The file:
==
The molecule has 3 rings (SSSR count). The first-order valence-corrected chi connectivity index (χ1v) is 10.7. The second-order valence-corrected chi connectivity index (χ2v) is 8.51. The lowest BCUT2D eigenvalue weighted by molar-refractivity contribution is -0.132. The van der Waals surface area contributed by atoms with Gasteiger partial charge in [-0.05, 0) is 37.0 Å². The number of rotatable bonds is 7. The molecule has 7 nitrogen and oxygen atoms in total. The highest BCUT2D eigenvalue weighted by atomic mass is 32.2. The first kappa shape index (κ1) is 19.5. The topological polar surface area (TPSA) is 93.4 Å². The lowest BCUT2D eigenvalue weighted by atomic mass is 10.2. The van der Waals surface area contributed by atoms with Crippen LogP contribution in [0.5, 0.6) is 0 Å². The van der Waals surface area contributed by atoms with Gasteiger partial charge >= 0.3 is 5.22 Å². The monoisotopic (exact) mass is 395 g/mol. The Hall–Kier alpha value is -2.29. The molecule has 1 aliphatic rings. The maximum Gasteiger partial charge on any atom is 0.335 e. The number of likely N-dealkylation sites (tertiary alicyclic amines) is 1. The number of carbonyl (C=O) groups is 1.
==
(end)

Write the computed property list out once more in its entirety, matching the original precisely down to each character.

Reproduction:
The molecule has 3 rings (SSSR count). The first-order valence-corrected chi connectivity index (χ1v) is 10.7. The second-order valence-corrected chi connectivity index (χ2v) is 8.51. The lowest BCUT2D eigenvalue weighted by molar-refractivity contribution is -0.132. The van der Waals surface area contributed by atoms with Gasteiger partial charge in [-0.05, 0) is 37.0 Å². The number of rotatable bonds is 7. The molecule has 7 nitrogen and oxygen atoms in total. The highest BCUT2D eigenvalue weighted by atomic mass is 32.2. The first kappa shape index (κ1) is 19.5. The topological polar surface area (TPSA) is 93.4 Å². The lowest BCUT2D eigenvalue weighted by atomic mass is 10.2. The van der Waals surface area contributed by atoms with Crippen LogP contribution in [0.5, 0.6) is 0 Å². The van der Waals surface area contributed by atoms with Gasteiger partial charge >= 0.3 is 5.22 Å². The monoisotopic (exact) mass is 395 g/mol. The Hall–Kier alpha value is -2.29. The molecule has 1 aliphatic rings. The maximum Gasteiger partial charge on any atom is 0.335 e. The number of likely N-dealkylation sites (tertiary alicyclic amines) is 1. The number of carbonyl (C=O) groups is 1.